Lina Schreier's contribution was a feminist poem titled "You man, you," about the pain of having a male partner who turns his affections toward a younger woman. "Why can't you be / like me, you man?" asks Schreier. "I love your wrinkled skin, / your seasoned ways. I bring you tea and pills / and push the bedpan under you …" (Reading No. 89 Newsletter).This piece resonated with the essay by poet Irene Drennan (1922-2009) on the back page, titled "In Praise of Older Poets." Mentioning, among others, Virginia Adair (1913-2004) who at age 83 published her first collection, Ants on the Melon (New York: Random House, 1996), and "elder statesmen" like Stanley Kunitz (1905-2006) and Czeslaw Milosz (1911-2004), Drennan extolled the virtues of the elder sensibility in completing the cycle of life, and told women poets over 65 that "[i]t is our time to shine" (Reading No. 89 Newsletter).
The last featured poet listed for Reading No. 89 was poet/journalist Janice Robinette. The excerpt from her poem "Shadow Play" revealed a keen sensibility to the loss of an old flame -- a literally "flaming, / redheaded ghost growing further and further away, / … You faded into the distance like the flickering / images of WWII soldiers on old newsreels …" (Reading No. 89 Newsletter).
Paul Gillie's Book Notes
In the newsletter Olympia poet Paul Gillie (1928-2001) wrote an essay, "Book Notes," highlighting four books. First, he mentioned Bread for this Hunger (Seattle: Crab Creek Review, 1996), an anthology of poems published by the review under the editorship of Linda Clifton. Next, he provided capsule reviews of Carolyn Maddox's Remembering Water (Seattle: Bellowing Ark Press, 1996), Knute Skinner's The Cold Irish Earth (Knockeven, Co. of Clare, Ireland: Salmon Publishing Ltd., 1996), and the legendary Jeanne Lohmann's (1923-2016) Granite Under Water (Santa Barbara: Fithian Press, 1996).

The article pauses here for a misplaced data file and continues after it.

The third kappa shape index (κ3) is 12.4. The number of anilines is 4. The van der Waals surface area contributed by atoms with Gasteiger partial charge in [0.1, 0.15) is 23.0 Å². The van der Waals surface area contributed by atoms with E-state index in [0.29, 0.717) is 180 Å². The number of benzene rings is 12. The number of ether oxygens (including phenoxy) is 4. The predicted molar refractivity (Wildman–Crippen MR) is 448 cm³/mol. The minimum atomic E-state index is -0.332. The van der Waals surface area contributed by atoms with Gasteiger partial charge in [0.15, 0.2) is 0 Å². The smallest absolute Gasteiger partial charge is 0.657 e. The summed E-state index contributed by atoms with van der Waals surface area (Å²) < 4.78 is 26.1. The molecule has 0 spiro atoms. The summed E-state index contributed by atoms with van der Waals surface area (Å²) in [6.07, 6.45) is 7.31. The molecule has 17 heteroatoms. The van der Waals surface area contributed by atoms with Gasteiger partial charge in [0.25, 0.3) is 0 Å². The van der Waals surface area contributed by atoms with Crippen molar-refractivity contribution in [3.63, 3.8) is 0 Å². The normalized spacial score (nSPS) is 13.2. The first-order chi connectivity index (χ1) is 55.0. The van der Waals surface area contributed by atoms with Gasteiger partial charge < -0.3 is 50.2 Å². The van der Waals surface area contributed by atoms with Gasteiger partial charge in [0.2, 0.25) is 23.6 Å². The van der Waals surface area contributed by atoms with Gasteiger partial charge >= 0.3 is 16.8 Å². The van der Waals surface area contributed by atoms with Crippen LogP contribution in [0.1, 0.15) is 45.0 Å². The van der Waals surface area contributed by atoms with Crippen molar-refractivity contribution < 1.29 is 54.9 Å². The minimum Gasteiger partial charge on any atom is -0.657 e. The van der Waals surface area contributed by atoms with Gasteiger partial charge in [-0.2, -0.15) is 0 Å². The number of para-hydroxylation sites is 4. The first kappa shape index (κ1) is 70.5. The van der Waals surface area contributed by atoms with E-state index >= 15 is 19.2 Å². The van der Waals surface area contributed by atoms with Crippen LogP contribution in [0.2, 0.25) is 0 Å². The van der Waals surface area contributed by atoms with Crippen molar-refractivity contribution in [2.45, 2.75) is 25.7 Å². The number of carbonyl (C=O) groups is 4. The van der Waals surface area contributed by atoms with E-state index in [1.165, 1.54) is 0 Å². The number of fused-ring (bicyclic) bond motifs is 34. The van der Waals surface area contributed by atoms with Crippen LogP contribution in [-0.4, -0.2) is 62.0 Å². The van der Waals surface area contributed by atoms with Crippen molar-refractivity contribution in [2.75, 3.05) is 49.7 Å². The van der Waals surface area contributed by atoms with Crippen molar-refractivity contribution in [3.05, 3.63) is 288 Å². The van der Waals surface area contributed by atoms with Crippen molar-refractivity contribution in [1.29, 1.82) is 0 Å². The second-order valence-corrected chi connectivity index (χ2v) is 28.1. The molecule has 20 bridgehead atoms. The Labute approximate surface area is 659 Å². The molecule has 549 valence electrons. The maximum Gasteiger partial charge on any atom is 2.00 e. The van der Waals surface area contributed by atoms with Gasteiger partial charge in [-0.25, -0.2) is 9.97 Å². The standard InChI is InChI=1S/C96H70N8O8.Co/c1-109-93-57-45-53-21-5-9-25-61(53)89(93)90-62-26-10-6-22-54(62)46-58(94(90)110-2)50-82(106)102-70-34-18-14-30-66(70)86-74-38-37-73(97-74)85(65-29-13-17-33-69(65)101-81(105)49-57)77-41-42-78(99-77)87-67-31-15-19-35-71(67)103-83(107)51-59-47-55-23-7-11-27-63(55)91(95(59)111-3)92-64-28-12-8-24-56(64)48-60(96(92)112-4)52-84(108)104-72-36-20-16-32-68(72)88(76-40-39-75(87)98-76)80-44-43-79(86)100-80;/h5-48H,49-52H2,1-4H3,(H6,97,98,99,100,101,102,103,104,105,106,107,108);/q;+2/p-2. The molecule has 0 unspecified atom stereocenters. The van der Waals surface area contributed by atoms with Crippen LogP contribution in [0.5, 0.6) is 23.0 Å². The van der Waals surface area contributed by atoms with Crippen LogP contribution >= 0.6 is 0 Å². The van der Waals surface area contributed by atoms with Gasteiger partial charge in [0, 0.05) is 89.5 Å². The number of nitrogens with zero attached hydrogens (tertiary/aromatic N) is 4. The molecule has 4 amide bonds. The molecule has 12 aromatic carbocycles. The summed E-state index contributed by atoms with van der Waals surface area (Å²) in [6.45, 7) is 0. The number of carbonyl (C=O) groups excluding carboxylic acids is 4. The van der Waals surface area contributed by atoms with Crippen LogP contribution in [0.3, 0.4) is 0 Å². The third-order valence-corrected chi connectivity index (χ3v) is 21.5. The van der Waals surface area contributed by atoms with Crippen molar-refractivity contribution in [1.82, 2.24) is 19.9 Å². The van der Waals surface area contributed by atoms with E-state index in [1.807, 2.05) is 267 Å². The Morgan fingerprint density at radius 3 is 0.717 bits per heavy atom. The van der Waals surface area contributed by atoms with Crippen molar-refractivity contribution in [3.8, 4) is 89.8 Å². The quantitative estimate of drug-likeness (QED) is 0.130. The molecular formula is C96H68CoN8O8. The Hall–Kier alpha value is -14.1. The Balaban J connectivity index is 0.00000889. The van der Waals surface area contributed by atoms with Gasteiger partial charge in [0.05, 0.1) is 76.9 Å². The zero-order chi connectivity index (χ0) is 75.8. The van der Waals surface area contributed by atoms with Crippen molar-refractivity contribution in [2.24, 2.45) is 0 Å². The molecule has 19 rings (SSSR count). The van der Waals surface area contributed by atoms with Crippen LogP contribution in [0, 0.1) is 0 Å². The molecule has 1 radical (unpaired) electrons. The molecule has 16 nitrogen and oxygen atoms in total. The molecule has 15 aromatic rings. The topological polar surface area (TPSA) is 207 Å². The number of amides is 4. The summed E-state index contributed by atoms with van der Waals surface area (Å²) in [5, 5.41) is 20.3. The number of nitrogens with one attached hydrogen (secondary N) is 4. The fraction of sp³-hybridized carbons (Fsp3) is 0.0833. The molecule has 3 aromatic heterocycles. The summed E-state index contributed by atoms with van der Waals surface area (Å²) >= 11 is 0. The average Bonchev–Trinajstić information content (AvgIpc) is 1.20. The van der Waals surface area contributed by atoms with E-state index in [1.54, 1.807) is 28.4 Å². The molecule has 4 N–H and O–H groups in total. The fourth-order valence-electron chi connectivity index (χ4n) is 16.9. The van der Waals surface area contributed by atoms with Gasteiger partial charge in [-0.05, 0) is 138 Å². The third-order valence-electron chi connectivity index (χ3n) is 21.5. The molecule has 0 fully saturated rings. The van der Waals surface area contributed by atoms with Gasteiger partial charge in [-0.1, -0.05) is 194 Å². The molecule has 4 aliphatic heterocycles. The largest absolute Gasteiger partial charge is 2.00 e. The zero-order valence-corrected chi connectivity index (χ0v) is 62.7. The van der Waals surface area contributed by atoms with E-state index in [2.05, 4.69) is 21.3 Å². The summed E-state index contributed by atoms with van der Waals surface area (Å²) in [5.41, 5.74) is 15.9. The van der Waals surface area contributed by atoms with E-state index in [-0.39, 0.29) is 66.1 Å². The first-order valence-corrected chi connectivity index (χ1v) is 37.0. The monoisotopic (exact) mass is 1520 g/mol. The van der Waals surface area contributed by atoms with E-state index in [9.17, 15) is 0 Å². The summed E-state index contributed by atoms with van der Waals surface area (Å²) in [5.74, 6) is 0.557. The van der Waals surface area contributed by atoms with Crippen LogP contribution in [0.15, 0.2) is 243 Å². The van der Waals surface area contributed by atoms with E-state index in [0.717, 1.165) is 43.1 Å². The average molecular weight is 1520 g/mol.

The little reviews were like poetry themselves. In telling us about Maddox, Gillie said, "she is a teacher -- not a pedagogue, but one who arouses curiosity, stimulates, educes" (Reading No. 89 Newsletter). Of the book he said, "The remembered water also includes rain, floods, mist, and always, the water without which there would be no living cottonwoods, trilliums, goldenrods, grebes, wild strawberries, feral cats, salamanders, buckbrush, sandpipers, marshgrass, jewelweed, whales, hyacinths, or any of the other life forms she sights and identifies in these rich and finely crafted poems" (Reading No. 89 Newsletter). Clearly, Gillie was a poet who enjoyed the mouth feel of each word, and his excitement is contagious. Of The Cold Irish Earth he says:
"Any blocked poet who says there's nothing to write about should read Knute Skinner, the Bellingham professor who learned to spell zucchini. In his most recent collection, Skinner finds material all around him -- even in the dandruff of his eyebrows -- as he goes about the busy-ness of living during about 30 years that were spent partly in County Clare, Ireland .... Skinner carries a universe of poetic insight wherever he goes, to Killaspuglonane or to Bellingham USA" (Reading No. 89 Newsletter).
One of Many
Number 89 was just one of (to date) 326 It's About Time readings. It was nothing special. All we have remaining of that evening is the trace -- the tip of the proverbial iceberg -- revealed by the newsletter. Who read at the open mic? What flights of fancy were actually attained, what raw emotions plumbed, what insights gained?
To know, you'd have to go.